Diane’s parents provided her with the road map of what it took to be a family which included sports days her dad aka, ‘..The Pied Piper..’ organised on land next to the Apollo in Longsight. ‘.I never won any of the races but my dad played with us, he encouraged us and had fun with us.’ she shares with me.
Age eleven, Diane believes was a pivotal juncture in her life and marked by a, perhaps chance, meeting with Alan Robertshaw. A coach who spotted her potential during a PE session at school. ‘Alan believed in me and we all need someone to believe in us. I was able to trust my strong foundations and from there was able to start building what I now know were my career dreams. My strong stable home life was my starting point..’ Alan had spotted Diane’s running potential to which she and her family were oblivious. We begin to discuss what she believes, the now deceased, Alan saw in her to commit his time to her development as the world class athlete she is considered today.
‘..Alan would have said I had the attitude to succeed..’ Diane continues. ‘..I was willing to do the work, to turn up on time, I’m able to listen and I’m unafraid to ask questions. I’m able to execute what I’m being taught..’ She looks at me straight in the eye with her grounded assertiveness, ‘..talent is nothing without work ethic Melissa and with work ethic coupled with talent, it’s at this point you have a winner. My definition of success is to cultivate the right attitude and to combine this with an unshakeable self-belief.’ To which our hour comes to a close and I get my answer to my original thought; Diane is a leader and a champion. I have no doubt she will continue to win in all her endeavours in the way she achieved her victory in the courts and against the establishment that was the BAF (they pronounced themselves bankrupt post their Modal faux pas). Self-belief, attitude and action. Boom!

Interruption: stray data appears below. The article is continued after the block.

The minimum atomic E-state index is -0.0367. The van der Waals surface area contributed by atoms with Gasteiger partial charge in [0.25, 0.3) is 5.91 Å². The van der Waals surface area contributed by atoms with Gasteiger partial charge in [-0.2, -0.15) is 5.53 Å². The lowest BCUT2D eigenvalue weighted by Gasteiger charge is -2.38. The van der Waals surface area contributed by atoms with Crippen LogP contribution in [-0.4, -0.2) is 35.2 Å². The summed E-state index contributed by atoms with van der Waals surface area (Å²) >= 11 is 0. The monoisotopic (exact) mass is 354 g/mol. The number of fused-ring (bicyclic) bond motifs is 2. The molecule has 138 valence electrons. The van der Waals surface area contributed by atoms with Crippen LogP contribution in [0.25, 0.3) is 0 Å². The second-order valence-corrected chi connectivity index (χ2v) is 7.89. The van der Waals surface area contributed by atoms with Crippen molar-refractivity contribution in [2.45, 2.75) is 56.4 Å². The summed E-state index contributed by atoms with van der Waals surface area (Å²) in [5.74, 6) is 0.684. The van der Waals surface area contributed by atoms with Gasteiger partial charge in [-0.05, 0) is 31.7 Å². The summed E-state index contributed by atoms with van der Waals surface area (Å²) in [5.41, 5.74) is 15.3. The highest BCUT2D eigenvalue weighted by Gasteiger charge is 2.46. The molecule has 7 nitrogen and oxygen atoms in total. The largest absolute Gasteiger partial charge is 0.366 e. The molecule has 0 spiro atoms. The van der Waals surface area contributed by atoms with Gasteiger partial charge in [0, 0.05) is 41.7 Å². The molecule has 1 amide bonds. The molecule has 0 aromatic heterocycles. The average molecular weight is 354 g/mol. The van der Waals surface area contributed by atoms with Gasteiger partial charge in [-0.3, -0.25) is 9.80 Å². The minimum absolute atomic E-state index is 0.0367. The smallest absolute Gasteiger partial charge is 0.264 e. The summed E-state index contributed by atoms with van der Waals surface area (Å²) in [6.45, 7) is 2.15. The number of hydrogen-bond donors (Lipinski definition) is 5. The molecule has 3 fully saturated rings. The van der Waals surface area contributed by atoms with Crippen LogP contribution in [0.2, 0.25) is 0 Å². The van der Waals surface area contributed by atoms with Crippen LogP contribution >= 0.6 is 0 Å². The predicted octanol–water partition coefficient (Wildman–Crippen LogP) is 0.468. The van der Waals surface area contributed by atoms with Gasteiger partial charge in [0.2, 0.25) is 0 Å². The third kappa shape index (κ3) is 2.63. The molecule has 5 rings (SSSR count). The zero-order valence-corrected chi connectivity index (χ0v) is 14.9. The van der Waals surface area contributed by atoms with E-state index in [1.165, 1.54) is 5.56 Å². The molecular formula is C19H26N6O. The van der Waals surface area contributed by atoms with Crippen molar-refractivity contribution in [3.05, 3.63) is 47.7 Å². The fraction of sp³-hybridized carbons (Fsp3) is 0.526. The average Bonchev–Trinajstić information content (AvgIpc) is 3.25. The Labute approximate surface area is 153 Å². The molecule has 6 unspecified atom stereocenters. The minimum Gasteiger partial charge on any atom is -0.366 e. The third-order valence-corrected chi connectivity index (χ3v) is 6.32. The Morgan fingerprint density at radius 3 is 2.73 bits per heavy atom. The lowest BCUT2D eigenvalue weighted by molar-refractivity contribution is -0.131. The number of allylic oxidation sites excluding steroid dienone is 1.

In 2010 along with her husband Vicente, co-founded the Diane Modahl Sports Foundation (DMSF).
A registered charity, DMSF is committed in its mission to give young people a purpose in sport, education and employability.
By fostering aspiration, breaking down barriers and using sport as a catalyst for change, we act with integrity to create opportunities and instil resilience.
Our qualified coaches, mentors and trainers work in Primary, Secondary and Academy Schools and across the youth sector – delivering engaging sport and education programmes.
We rely on building partnerships with like-minded organisations who want to make a positive impact on the community and contribute to local skills, training and education. This enables our team to go out and do what we do best. Turning barriers into an opportunity to cross the DMSF Blue Line.
To find out more and to make a donation please go to http://www.dmsf.org.uk/donate/